While I was a student at the Hochschule für Gestaltung in Offenbach, I was involved in an illustration course interpreting letters and the book arts for an exhibition on at the Klingspor Museum. Instead of creating a series of illustrations or an ornamented alphabet, I set out on an eight-week meditative exercise. I did not intend to create a book at all, but rather scores of letters. The result was an oversized lettered page that took me back to Eric Gill’s assertion, “letters are things, not pictures of things.”
Close-up of the thin italic forms. This image, like all the others in this post, will be enlarged if clicked upon.
In 1931, Eric Gill wrote a slim volume entitled An Essay on Typography, extolling his views on the subject. Still in print today, the book is broken up into several parts, one chapter entitled “On Lettering.” Here, Gill describes the just shaping of the alphabet, including his now famous statement (quoted above). Letters, alphabets, and most writing systems are not visual representations of things, as Egyptian hieroglyphs functioned in some cases. Rather, letters are living and evolving objects. They are created and designed; they may be clothed and employed either correctly or inappropriately. This is why I suspect that have never particularly fancied illustration, or even image making. Over the past decade, studying and working as a graphic designer, I have become less interested in imagery and more consumed by words and typographic systems. I tend toward a view of type design having more affinity with industrial design than with fine art… things, not pictures of things.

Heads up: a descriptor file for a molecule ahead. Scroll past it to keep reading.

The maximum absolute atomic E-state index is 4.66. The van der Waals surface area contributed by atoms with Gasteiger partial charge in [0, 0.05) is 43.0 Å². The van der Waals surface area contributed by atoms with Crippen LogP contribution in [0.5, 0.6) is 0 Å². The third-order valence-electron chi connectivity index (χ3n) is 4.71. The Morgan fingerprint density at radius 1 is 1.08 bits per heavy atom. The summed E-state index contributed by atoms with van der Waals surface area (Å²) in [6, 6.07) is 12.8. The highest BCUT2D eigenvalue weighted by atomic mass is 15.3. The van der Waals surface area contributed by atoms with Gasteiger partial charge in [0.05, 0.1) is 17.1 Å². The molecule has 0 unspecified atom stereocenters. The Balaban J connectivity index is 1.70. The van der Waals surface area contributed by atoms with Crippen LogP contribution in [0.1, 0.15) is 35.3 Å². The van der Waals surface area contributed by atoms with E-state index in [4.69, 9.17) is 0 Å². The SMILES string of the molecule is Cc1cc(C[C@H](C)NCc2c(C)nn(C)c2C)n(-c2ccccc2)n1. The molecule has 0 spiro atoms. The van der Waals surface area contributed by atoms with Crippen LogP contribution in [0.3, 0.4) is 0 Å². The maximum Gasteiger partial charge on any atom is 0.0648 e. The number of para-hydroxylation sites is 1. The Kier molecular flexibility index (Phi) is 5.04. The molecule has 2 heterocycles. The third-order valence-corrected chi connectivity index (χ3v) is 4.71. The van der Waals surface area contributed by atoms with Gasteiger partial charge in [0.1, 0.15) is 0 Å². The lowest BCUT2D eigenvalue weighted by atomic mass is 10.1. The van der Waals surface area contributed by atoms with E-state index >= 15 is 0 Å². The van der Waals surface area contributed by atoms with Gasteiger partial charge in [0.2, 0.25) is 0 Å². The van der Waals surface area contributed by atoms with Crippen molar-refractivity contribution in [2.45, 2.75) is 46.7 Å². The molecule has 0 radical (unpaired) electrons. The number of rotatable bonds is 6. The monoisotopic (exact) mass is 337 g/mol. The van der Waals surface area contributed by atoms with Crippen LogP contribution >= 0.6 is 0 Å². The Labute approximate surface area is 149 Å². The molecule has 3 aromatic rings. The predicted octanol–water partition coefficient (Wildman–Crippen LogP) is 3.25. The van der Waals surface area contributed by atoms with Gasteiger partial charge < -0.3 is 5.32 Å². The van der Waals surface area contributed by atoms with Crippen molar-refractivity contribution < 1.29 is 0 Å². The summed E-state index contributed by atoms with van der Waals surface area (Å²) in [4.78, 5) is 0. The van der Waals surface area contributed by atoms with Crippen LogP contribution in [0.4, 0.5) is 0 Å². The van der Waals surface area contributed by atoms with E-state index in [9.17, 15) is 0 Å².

Being hand-lettered and not handwritten, the swelling of the strokes is irregular.
I drew a font* of lightweight sans serif letters, which I then used to set the text of Gill’s “On Lettering” on a page about 1.5 x 3.3 meters in size. A two-month-long process unfolded as follows: after tracing each letter of the text onto another, heavier-grade sheet of paper via graphite transfer, I inked them in, lettering the text “On Lettering” by hand.
This post is an extension of an article by Lara Glück written on November 20, 2004.
* “Farewell,” as the base fonts were called, is one of only two typefaces designed to date at the Typostammtisch, The letter proportions for the two fonts—upright and cursive—were sketched out and corrected between rounds of beer, and the Cyrillic character sets that are included would have never made it into the data if it were not for Alexey Lysenkov‘s input. I have always enjoyed looking at the Cyrillic characters, which unfortunately could not be used in the project, Gill’s text not employing even a bit of Russian, or any other language that uses that alphabet.